They are loud, ugly and annoying.
But they will soon be gone.
Cicadas now found throughout the Kanawha Valley are not the 17-year locusts that come out by the hundreds of thousands and damage small trees and shrubs. That particular cicada brood last appeared in the northern Kanawha County in 1999, where they are due again in 2016.
"The one now is the annual or dog-day cicada," said Berry Crutchfield, plant/pest biologist for the West Virginia Department of Agriculture. "It comes out every year. It has a two- to five-year development cycle, but generations overlap. They come out between July and September."
There is no way to know how many are in the area. "We don't monitor their population."
However, residents definitely know they are here with their high, shrill sound that is apparent during evening hours.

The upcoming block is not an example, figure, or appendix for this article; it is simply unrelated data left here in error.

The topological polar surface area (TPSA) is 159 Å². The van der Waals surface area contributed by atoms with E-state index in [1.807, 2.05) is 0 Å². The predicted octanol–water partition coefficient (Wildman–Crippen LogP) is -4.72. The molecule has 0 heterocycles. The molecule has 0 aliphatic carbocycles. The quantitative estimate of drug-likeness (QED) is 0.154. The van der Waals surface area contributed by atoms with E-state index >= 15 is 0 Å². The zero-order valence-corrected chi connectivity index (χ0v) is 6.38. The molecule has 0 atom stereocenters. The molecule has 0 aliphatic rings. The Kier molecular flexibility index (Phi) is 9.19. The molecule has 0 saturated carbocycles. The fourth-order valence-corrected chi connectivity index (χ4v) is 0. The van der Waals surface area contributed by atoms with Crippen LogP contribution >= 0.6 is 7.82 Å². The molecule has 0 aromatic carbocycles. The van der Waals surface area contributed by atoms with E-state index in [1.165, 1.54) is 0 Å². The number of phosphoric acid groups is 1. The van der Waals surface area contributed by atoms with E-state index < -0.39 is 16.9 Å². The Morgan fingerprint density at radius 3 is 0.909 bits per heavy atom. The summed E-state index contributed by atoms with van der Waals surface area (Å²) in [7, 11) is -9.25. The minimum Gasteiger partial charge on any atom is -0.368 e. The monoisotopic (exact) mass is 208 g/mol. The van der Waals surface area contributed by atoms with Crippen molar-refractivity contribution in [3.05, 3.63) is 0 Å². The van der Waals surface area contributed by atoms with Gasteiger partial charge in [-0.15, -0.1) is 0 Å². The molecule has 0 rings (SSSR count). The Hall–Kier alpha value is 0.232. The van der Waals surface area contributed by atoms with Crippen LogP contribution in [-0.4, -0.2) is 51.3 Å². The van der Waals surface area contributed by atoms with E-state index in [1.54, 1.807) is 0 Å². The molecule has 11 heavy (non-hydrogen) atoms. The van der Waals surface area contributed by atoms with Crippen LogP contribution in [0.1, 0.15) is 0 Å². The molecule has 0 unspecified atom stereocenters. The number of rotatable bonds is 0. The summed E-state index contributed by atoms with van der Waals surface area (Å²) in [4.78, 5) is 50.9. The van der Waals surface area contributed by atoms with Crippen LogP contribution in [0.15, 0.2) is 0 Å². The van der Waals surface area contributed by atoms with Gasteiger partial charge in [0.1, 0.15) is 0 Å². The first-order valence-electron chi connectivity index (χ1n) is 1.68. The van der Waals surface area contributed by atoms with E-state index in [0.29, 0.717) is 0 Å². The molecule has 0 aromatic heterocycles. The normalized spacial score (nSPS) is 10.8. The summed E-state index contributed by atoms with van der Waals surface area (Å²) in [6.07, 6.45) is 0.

"They are pretty loud," Crutchfield said. "They make a loud whining noise in the trees. Some call it a rapid clicking."
Also known as jar flies, the annual cicadas are two to two and a half inches in length, dark green in color and have green eyes. In contrast, the 17-year locusts are a little smaller with black bodies and red eyes.
The annual cicadas do sparse damage and are not considered economic pests, Crutchfield said. While their damage is similar to the 17-year (or periodical) locusts, the annuals are fewer in number.